Turns out, this booming flower garden is entirely volunteer. Nothing was planted. By now, it blooms by habit. It’s 50 years old. “I love the feel of dirt and the fairly amazing concept that a little piece of nothing turns into something magnificent,” said Bonnie Brunken, the one behind the garden. She moved into the neighborhood in 1949. At that time, the land was swampy and cheap; flooding was a regular thing.
Zinnias are her favorite flower. Next, she likes nasturtiums and sunflowers because “they want to live!” My faves too.
Several years ago, I was inspired to have the audacity to plant a huge zinna patch by yet another 80+ year-old neighbor!
Bonnie said she learned to grow things through mentors. “I was mentored by Wilma Crowe, who is in her 90s now.” Wilma and her mother, Mrs. Zahn, taught her about “moon planting and all kinds of things.”
The big patch of flowers cycles like this: tons of mulched leaves from her Carolina Poplar trees are piled high on the bed in the winter. They are tilled into the soil in the spring. Next, she adds straw as the top layer. With some warmth and water, the soil pops to hundreds of flowers. After they are done, it all begins again.
What I like the most about the flower patch is its sole purpose is to be enjoyed. The flowers aren’t sold or eaten. They’re just there. The profit is in the eyes of those who notice.
Back to moon planting. Mrs. Zahn came by one day and checked in with Bonnie who had planted carrots about two weeks before. Mrs. Zahn gave her more carrot seeds and said, “plant these about 6″ out from yours, in the next row.” Bonnie said, sure, but why? “Because today is the right moon day to plant carrots.” In no time, the moon planted carrots grew stronger, faster, larger and didn’t have as much problems with bugs. Bonnie said, “I was a convert after that.”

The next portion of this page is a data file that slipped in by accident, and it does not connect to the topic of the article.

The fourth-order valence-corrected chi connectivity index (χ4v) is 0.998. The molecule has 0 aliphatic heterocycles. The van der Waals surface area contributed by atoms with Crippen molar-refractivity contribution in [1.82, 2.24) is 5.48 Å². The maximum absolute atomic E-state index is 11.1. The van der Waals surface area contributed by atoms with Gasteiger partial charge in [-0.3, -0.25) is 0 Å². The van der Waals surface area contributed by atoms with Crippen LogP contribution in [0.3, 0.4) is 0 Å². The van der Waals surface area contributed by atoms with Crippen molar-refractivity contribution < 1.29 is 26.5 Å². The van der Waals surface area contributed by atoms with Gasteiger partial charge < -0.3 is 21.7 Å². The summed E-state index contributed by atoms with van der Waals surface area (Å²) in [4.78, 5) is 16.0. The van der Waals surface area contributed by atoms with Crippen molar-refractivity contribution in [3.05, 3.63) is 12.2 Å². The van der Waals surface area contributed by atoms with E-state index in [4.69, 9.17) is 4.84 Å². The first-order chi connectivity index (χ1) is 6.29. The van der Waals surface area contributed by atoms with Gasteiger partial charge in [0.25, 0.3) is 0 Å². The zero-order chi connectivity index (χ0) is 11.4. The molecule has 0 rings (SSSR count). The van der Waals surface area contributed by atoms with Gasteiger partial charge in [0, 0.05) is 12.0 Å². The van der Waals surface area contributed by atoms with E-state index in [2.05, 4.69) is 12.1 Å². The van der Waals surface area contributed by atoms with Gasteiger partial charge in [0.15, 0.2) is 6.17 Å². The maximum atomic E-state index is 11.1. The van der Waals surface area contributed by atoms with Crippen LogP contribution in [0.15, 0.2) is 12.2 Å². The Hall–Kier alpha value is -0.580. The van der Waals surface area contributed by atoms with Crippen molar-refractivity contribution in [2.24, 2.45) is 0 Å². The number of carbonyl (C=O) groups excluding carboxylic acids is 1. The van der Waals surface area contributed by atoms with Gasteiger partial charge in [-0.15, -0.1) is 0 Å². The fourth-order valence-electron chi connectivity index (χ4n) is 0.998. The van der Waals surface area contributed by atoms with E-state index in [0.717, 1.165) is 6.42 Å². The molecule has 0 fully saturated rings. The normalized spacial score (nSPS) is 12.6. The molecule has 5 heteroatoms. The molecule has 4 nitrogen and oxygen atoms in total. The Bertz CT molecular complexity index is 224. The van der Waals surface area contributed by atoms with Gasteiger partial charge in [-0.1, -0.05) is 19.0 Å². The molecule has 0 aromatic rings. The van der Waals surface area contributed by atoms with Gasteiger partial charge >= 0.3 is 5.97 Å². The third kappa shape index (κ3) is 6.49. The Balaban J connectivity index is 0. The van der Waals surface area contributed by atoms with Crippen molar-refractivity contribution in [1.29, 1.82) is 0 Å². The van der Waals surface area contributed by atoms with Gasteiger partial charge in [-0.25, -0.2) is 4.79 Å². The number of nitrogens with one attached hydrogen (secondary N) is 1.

Her mentors were organic farmers. She also read Silent Spring, by Rachel Carson in the early 1960s. Carson stands out as one who brought forth awareness about the harm caused by pesticides. She is credited with starting the environmental movement. At 56 and dying of breast cancer, she testified in front of the senate, “our heedless and destructive acts enter the vast cycles of the earth and in time return to bring hazard to ourselves.”
Upon this read, Bonnie said, “o.k, I’m not going to add to the problem.”
Besides seeing the results of moon planting, she saw a study done about 25 years ago by the University of Iowa. The final analysis ended up being about 500 pages with the conclusion: we understand a little bit about it; we don’t understand most of it; we just know that it works.
Sometime before this study, Pliny, the Elder, the first-century Roman naturalist stated that the moon “replenishes the earth when she approaches it, she fills all the bodies; while when she recedes, she empties them.”
Moon planting is also referred to as agricultural astrology as it relates to moon phases and astrological signs.
Bonnie has two great dogs: Dandelion, the Parson Russel terrier, and Sage, the very soft beagle. Before I left, she wanted to show me the third pet, who lives in the back yard.
Perched in a patch of dragon lilies, snap dragons, daises, and other grasses and flowers, was a huge metal dragon! Bonnie named it, “Joyful.”
For more about organic and biodynamic farming, check out my article featuring draft horses:
“You ate your dessert first!” She said, stating the obvious as the fudge brownie was already half gone.
“Yes. I do that,” said I. The sandwiches were taking forever. I have little self control.
We were having lunch at the Metropol to celebrate the first paddle of the new kayak. Mariann, my friend and paddle partner for the day, was pretty stoked about her new sit-on-top inflatable kayak.
Mariann wanted a clean run-through, to go through all systems, work out kinks, sync with the kayak and water elements. She is a Virgo. So am I. We understand each other. Yet, are quite different.
Her: “I need to attach my leash for my paddle.”
Me: “You will not lose your paddle in this reservoir. Let the fussing begin. No worries, I will practice my breathing exercises!”
Her: “Your commentary will not be helpful.”
Me: “Ok, understood. This is gonna be great!”
She: “Do you know what this is? It is the maiden voyage!”
A woman stopped to talk with us about the pros and cons of the paddle board vs. the kayak. We gave her feedback.
She: “I like to have a place to sit, to be, defined and with back support.” Me: “I like the freedom of movement, unrestricted, free form.”
She: “That pretty much sums up our personalities.”
We carry our watercraft toward the ramp.
She: “What if I have a panic attack?”
Me: “Do you have panic attacks?”